Tags: amash | senate | run | levin

Amash Considers Senate Bid

Image: Amash Considers Senate Bid U.S. Rep. Justin Amash (R-MI).

Monday, 18 Mar 2013 01:28 PM

By Sandy Fitzgerald

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Michigan Republican U.S. Rep. Justin Amash is considering a run for the Senate following the decision of Carl Levin not to seek a seventh term.

The congressman — famously dubbed a “wacko bird” by Sen. John McCain last week — told a radio interviewer he is “totally undecided at this point,” on the run.

He said he is happy with his role as a member of the House of Representatives but that the “Old Guard” of Republicans has to be replaced.

"People want someone who's accountable, who explains themselves, shows up for work every day,” he told radio host Frank Beckmann. “Those are all important things. A lot of guys from the older generation, they don't have those attributes."

The sophomore Representative said for now, he's able to “get us to return to some of the principles and values that we claim to believe in, including following the Constitution.”

Democrat Levin, 78, said earlier this month that he plans to retire in 2014. Amash, 32, has been mentioned as a potential candidate, but he could face competition from much bigger GOP names, including U.S. Rep. Mike Rogers, Mitt Romney’s brother, Scott, former Secretary of State Terry Lynn Land, and House Ways and Means Committee chairman Dave Camp.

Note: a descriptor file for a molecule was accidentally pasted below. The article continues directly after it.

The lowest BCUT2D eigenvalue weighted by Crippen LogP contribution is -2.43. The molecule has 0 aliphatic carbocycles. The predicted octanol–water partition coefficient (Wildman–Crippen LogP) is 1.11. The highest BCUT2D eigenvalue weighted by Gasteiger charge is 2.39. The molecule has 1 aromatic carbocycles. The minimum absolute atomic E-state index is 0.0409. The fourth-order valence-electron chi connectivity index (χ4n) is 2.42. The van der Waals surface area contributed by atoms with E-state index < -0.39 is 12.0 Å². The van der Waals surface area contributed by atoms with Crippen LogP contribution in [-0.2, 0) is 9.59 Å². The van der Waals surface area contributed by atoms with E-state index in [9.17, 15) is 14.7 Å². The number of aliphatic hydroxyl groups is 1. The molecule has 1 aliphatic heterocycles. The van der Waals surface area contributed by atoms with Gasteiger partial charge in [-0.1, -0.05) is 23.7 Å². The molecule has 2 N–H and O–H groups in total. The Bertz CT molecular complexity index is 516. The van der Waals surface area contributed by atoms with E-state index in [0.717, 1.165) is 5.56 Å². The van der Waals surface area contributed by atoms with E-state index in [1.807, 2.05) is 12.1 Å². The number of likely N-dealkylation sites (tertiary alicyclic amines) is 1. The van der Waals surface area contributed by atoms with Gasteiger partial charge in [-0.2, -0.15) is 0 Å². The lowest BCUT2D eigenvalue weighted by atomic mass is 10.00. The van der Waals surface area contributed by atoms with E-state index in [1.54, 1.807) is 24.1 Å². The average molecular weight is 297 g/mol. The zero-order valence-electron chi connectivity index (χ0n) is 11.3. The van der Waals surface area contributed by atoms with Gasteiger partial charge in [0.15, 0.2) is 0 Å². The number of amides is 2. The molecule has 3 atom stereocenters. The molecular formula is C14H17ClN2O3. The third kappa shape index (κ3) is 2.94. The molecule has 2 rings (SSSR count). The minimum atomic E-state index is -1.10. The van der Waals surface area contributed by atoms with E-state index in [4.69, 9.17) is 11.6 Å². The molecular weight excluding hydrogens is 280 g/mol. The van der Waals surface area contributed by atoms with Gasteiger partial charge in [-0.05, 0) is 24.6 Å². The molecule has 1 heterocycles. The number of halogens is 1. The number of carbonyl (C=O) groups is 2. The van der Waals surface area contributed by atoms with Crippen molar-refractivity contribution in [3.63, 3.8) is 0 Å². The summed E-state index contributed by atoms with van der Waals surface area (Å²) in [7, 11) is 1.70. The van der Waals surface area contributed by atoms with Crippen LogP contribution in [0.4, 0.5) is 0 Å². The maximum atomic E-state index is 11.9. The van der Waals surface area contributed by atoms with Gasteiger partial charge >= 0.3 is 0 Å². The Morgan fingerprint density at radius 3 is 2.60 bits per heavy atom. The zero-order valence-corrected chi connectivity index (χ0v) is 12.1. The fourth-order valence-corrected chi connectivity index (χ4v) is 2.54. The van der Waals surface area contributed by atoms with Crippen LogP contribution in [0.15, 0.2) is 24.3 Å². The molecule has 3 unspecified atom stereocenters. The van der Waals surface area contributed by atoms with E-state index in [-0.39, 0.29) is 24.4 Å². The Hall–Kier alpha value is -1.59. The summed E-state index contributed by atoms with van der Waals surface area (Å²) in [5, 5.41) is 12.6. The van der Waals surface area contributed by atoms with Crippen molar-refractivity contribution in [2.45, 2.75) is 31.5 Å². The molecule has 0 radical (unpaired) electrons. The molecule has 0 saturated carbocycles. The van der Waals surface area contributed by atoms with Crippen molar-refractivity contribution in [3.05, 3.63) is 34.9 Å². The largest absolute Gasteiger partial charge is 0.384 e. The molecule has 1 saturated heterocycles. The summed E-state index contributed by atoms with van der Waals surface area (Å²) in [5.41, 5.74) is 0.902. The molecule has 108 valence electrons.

Amash’s take-no-prisoners style has landed him in hot water with his own party in his short time in Washington. Last week, Sen. John McCain called him and Sens. Rand Paul of Kentucky and Ted Cruz of Texas “wacko birds” during an interview. McCain has since apologized to the senators but not to Amash.

Speaker John Boehner booted him from the House budget committee in December in what was seen as a message to conservative Republicans to toe the party line. Rather than cave, Amash blasted back saying that if the party leadership thought the move would stifle him they are “dead wrong.”

But he has backing from libertarian and tea party supporters, and says a GOP candidate can appeal to independent and moderate voters if he or she is “willing to look at all the issues and (believe) in free market philosophy."


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